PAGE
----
Did you learn Pig Latin as a child? If so, like many Americans, Pig Latin might have been the first “second language” you learned! Somewhere between second and sixth grade, a child is asked, “Ooday ouyay peaksay igpay atinlay?” At which point, the exciting process of orienting the ear to understand it more quickly, and processing language patterns to be able to speak it more fluently, becomes an obsession. But what exactly are the origins of Pig Latin? Where did it come from and why does it continue to be such a social milestone of sorts for the American child?
Versions of Pig Latin have existed since Shakespeare
No, seriously, they have. Some history buffs believe forms of Pig Latin, also referred to as “dog Latin” may have gotten their start in word games played by monks to play with real Latin. Hence, the term Dog or Pig Latin was a reference to the fact that it was a corrupted version of that ancient tongue, with consistent patterns, making it distinguishable in its own right. It was used to create fun plays on words, corrupting well-known or memorized poetry verses, or philosophical turns of phrase.
In The Straight Dope blog, author Sam Clem gives an example straight out of Shakespeare, where a character uses an example of this Latin word play.
Love’s Labor Lost (act v, scene 1):
Costard: Go to; thou hast it ad dungill, at the fingers’ ends, as they say.
Holofernes: O, I smell false Latine; dunghill for unguem.
Although the false Latine Holofernes refers to is not the Pig Latin we know today, it demonstrates this type of word play has existed for hundreds of years.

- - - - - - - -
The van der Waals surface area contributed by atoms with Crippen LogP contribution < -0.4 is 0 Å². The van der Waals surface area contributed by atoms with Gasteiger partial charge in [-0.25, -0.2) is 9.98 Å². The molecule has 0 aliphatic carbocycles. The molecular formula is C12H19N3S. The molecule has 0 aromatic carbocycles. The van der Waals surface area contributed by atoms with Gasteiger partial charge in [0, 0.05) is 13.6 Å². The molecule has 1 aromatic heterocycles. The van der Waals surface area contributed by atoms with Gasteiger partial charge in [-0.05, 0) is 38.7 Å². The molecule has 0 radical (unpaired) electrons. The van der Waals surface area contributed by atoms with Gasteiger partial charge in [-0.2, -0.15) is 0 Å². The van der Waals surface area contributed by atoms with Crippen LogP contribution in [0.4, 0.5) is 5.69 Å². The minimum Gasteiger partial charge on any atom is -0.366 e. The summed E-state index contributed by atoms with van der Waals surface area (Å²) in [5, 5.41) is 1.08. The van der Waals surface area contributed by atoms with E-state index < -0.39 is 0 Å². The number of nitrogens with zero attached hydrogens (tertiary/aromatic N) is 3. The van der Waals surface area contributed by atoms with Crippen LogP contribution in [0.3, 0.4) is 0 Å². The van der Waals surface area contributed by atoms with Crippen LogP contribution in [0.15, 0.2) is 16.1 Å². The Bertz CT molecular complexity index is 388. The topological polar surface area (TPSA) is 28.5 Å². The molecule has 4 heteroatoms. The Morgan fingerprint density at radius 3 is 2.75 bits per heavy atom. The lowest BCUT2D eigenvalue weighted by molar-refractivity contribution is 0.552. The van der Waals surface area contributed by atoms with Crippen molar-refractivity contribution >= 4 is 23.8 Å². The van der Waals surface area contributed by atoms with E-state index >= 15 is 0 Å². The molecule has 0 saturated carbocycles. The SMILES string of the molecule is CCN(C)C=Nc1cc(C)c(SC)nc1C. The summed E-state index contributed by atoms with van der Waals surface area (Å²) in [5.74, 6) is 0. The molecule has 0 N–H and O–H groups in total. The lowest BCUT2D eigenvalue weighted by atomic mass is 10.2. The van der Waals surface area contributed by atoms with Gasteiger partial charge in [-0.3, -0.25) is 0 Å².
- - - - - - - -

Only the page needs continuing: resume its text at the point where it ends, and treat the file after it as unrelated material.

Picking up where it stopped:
There is more than one way to speak Pig Latin
There have been multiple versions of Pig Latin through the ages. The version most of us know and love today removes the first letter from each word, tacks it to the end of the word, and adds an “ay”. Hence, the word language, becomes anguagelay. There are variations of the rules when it comes to letters that begin with a vowel, or for single syllable words.
We know Pig Latin has been spoken in other forms because they’re referenced in literature. For example, The Straight Dope provides additional literary references to Pig Latin. Edgar Allen Poe spoke of “pig Greek” in his writing in 1844, and one of Walter Scott’s characters in Kennilworth says, “A very learned man … and can vent Greek and Hebrew as fast as I can ‘thieves’ Latin.”
An example of an alternate version of Pig Latin is from a 19th century magazine called The Galaxy:
A boy asking a friend to go with him says, “Wig-ge you-ge go-ge wig-ge me-ge?”
The other, replying in the negative says, “Noge, Ige woge.”
You can see how this version simply tacked the syllable “ge” on to the end of words, with some rules about various constant finishes.
According to the Grammar Girl website, Pig Latin celebrated its heyday back in the 1920s and 30s. In fact, we even use two words in their Pig Latin form today, ixnay and amscray, which are a part of the vernacular for people who may not even realize their origin is rooted in Pig Latin.
Americans aren’t the only ones who love Pig Latin
It seems like wherever there are lovers of language, there are individuals who will play around to create Pig Latin-esque versions of it. There are similar word play games all over the world, including Loucherbem in France, Varkens Latijn in Denmark, and Mattenenglisch in Germany.
So go ahead and celebrate your love of language by speaking some Pig Latin today. Oodgay ucklay!